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Male Competition and Speciation

Guest Editors:  Alycia Lackey (alycia.reynolds@gmail.com), Michael Martin (mdmartin7@gmail.com), and Robin Tinghitella (Robin.Tinghitella@du.edu)
Deadline for title submission: April 1, 2017.
Deadline for manuscript submission:  June 10, 2017.
Manucript handling (paper reviewing + revision): August 30, 2017.
Publication:  6th issue, 2017.

Despite our long-standing pursuit to understand the evolution and maintenance of new species, we still lack a clear understanding of mechanisms of speciation. Speciation remains an important focus due to its role in the evolution and maintenance of biodiversity; this is particularly critical given current and predicted global change and loss of biodiversity. Sexual selection is a powerful source of rapid evolutionary change, and there is a long-standing hypothesis that it can cause reproductive isolation (i.e., when male mating signals and female preferences for those signals diversify). However, this understanding of speciation by sexual selection is largely limited to sexual selection via female mate choice. Male competition for mates, Darwin’s second mechanism of sexual selection, can also favor rapid and dramatic phenotypic and genotypic changes, yet it has been all but overlooked in speciation research.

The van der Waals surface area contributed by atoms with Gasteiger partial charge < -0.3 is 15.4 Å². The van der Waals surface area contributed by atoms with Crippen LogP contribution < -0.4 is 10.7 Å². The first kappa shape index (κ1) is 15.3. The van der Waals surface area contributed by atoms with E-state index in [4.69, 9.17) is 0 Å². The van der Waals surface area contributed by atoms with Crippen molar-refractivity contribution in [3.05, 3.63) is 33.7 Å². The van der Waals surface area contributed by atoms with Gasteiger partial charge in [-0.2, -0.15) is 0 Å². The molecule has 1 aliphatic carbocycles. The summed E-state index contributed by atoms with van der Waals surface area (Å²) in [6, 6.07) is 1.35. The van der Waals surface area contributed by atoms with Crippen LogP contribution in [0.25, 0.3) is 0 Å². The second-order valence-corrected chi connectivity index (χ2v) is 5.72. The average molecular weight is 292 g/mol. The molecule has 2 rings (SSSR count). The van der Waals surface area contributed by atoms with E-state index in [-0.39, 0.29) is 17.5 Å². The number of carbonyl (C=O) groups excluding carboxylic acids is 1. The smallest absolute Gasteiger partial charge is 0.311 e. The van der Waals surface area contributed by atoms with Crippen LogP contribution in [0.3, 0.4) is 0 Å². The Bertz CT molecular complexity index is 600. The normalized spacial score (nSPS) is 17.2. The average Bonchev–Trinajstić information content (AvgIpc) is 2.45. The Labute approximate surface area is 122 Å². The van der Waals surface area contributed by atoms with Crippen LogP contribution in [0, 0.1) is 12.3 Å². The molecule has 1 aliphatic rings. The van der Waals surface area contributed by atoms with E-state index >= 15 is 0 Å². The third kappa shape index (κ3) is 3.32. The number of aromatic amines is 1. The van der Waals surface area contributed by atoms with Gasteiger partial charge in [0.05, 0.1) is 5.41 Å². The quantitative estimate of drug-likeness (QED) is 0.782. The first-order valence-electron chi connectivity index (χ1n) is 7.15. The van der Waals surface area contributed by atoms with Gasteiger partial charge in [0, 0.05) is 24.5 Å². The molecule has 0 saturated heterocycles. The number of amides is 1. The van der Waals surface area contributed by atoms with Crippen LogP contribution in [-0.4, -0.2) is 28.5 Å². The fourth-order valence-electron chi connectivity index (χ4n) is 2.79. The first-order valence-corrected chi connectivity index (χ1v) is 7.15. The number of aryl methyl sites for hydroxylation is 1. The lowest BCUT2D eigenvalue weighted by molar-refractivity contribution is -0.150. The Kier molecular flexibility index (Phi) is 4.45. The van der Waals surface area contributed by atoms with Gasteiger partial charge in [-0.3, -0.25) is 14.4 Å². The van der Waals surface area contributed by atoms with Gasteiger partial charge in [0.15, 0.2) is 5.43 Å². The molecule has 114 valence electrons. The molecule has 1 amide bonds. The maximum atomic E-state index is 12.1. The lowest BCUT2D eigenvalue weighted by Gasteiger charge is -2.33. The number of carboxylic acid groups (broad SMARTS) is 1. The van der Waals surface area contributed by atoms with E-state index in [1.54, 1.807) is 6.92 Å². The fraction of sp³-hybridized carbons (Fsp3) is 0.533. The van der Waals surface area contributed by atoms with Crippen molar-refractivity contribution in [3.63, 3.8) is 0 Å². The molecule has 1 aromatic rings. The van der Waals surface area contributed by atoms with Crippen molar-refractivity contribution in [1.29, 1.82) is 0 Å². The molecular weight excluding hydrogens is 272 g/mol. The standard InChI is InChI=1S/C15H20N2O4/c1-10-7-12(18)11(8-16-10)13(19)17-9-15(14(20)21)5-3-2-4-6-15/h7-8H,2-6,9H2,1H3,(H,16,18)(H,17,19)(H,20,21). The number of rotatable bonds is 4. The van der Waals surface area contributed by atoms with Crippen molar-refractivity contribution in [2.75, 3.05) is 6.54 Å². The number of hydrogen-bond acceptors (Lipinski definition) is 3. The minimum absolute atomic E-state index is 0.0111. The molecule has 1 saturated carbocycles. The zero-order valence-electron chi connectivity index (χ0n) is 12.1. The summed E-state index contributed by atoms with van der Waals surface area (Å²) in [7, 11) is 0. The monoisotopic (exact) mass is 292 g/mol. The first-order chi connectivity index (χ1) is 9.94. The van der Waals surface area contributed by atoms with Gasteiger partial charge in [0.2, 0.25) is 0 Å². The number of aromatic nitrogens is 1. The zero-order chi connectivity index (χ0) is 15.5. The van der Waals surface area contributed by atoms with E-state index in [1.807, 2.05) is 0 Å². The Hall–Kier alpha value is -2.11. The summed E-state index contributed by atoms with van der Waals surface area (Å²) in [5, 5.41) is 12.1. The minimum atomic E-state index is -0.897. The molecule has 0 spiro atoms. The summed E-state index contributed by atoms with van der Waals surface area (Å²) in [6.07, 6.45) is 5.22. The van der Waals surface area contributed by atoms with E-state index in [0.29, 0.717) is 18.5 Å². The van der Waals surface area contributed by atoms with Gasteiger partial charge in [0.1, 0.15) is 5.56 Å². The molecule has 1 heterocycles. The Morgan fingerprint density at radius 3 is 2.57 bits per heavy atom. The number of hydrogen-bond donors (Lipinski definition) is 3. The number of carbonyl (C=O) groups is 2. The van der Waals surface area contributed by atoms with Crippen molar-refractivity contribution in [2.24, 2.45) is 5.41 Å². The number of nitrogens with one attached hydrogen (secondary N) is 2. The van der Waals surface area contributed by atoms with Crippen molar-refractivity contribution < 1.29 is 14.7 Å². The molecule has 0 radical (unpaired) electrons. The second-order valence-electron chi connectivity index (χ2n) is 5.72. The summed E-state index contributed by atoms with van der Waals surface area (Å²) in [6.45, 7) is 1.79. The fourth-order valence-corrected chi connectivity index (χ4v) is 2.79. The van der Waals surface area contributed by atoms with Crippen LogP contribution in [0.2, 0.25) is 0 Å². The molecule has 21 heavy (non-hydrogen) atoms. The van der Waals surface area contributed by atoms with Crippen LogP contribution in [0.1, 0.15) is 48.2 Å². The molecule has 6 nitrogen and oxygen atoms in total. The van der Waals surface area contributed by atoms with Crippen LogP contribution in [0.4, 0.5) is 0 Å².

This special column will address when and how male competition can generate or maintain population or species differences. The aims of this special column are to:

1) expand our current speciation framework to include the contribution of male competition to speciation by sexual selection
2) examine the importance of male competition at different stages of divergence (e.g., within populations, between diverging populations, between distinct species)
3) explore the diversity of mechanisms by which male competition drives divergence
4) motivate future work by identifying unanswered questions

A title should be sent to the guest editors and manuscripts should be submitted before the deadline. Manuscripts received after the deadline will be considered as submissions for regular issues.

Submitted papers should not have been published previously, nor will be under consideration for publication elsewhere. Submitted manuscripts are accepted with the understanding that they are subject to peer review and editorial revision.  Publication is free of page charges.
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